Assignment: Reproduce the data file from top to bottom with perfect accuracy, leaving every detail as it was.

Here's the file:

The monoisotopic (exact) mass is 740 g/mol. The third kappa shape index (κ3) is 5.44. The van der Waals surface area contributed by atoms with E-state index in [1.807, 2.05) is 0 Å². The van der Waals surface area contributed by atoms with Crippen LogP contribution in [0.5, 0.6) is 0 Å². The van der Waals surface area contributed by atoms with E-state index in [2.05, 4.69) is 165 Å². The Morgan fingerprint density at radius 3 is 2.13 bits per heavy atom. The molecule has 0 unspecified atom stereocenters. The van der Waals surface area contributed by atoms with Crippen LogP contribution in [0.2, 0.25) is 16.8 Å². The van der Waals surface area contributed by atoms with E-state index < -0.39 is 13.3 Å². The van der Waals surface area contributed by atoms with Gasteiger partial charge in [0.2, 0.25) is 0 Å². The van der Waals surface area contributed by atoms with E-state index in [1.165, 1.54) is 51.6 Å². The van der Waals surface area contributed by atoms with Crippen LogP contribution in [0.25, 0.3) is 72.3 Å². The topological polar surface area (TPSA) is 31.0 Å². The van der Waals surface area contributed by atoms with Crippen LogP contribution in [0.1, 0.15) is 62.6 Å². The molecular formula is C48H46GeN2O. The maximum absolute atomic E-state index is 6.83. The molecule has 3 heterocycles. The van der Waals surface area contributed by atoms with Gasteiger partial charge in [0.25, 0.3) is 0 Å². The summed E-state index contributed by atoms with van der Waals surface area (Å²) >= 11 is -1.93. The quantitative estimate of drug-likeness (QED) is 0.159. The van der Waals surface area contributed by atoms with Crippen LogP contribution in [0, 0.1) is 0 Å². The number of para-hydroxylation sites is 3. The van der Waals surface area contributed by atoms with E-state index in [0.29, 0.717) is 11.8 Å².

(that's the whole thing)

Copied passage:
The monoisotopic (exact) mass is 740 g/mol. The third kappa shape index (κ3) is 5.44. The van der Waals surface area contributed by atoms with E-state index in [1.807, 2.05) is 0 Å². The van der Waals surface area contributed by atoms with Crippen LogP contribution in [0.5, 0.6) is 0 Å². The van der Waals surface area contributed by atoms with E-state index in [2.05, 4.69) is 165 Å². The Morgan fingerprint density at radius 3 is 2.13 bits per heavy atom. The molecule has 0 unspecified atom stereocenters. The van der Waals surface area contributed by atoms with Crippen LogP contribution in [0.2, 0.25) is 16.8 Å². The van der Waals surface area contributed by atoms with E-state index < -0.39 is 13.3 Å². The van der Waals surface area contributed by atoms with Gasteiger partial charge in [0.2, 0.25) is 0 Å². The van der Waals surface area contributed by atoms with E-state index in [1.165, 1.54) is 51.6 Å². The van der Waals surface area contributed by atoms with Crippen LogP contribution in [0.25, 0.3) is 72.3 Å². The topological polar surface area (TPSA) is 31.0 Å². The van der Waals surface area contributed by atoms with Crippen LogP contribution in [0.1, 0.15) is 62.6 Å². The molecular formula is C48H46GeN2O. The maximum absolute atomic E-state index is 6.83. The molecule has 3 heterocycles. The van der Waals surface area contributed by atoms with Gasteiger partial charge in [0.25, 0.3) is 0 Å². The summed E-state index contributed by atoms with van der Waals surface area (Å²) >= 11 is -1.93. The quantitative estimate of drug-likeness (QED) is 0.159. The van der Waals surface area contributed by atoms with Crippen LogP contribution in [0, 0.1) is 0 Å². The number of para-hydroxylation sites is 3. The van der Waals surface area contributed by atoms with E-state index in [0.29, 0.717) is 11.8 Å².